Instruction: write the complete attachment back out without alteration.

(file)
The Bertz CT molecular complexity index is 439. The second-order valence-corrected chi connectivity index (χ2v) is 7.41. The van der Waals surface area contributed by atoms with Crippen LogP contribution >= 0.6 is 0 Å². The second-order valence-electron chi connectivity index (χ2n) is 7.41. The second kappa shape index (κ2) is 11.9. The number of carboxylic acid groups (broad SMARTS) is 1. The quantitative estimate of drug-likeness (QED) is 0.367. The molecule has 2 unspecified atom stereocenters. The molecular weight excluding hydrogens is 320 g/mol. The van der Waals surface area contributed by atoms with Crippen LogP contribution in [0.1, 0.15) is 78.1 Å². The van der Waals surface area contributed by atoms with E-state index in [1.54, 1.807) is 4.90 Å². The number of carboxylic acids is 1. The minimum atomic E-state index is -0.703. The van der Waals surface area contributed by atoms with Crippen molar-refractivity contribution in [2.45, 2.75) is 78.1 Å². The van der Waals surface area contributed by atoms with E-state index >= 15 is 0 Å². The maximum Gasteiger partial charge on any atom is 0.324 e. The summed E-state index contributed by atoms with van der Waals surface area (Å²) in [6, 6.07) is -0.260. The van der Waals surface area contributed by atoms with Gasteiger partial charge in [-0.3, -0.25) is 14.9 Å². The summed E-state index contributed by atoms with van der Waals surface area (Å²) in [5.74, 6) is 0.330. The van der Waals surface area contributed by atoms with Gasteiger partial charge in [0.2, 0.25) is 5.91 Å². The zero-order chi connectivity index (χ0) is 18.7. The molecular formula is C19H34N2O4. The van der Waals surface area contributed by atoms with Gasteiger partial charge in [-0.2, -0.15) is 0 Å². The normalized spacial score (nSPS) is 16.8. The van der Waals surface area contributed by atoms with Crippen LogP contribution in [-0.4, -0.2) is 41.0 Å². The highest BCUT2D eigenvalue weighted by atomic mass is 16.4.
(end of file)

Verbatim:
The Bertz CT molecular complexity index is 439. The second-order valence-corrected chi connectivity index (χ2v) is 7.41. The van der Waals surface area contributed by atoms with Crippen LogP contribution >= 0.6 is 0 Å². The second-order valence-electron chi connectivity index (χ2n) is 7.41. The second kappa shape index (κ2) is 11.9. The number of carboxylic acid groups (broad SMARTS) is 1. The quantitative estimate of drug-likeness (QED) is 0.367. The molecule has 2 unspecified atom stereocenters. The molecular weight excluding hydrogens is 320 g/mol. The van der Waals surface area contributed by atoms with Crippen LogP contribution in [0.1, 0.15) is 78.1 Å². The van der Waals surface area contributed by atoms with E-state index in [1.54, 1.807) is 4.90 Å². The number of carboxylic acids is 1. The minimum atomic E-state index is -0.703. The van der Waals surface area contributed by atoms with Crippen molar-refractivity contribution in [2.45, 2.75) is 78.1 Å². The van der Waals surface area contributed by atoms with E-state index >= 15 is 0 Å². The maximum Gasteiger partial charge on any atom is 0.324 e. The summed E-state index contributed by atoms with van der Waals surface area (Å²) in [6, 6.07) is -0.260. The van der Waals surface area contributed by atoms with Gasteiger partial charge in [-0.3, -0.25) is 14.9 Å². The summed E-state index contributed by atoms with van der Waals surface area (Å²) in [5.74, 6) is 0.330. The van der Waals surface area contributed by atoms with Gasteiger partial charge in [0.2, 0.25) is 5.91 Å². The zero-order chi connectivity index (χ0) is 18.7. The molecular formula is C19H34N2O4. The van der Waals surface area contributed by atoms with Gasteiger partial charge in [-0.2, -0.15) is 0 Å². The normalized spacial score (nSPS) is 16.8. The van der Waals surface area contributed by atoms with Crippen LogP contribution in [-0.4, -0.2) is 41.0 Å². The highest BCUT2D eigenvalue weighted by atomic mass is 16.4.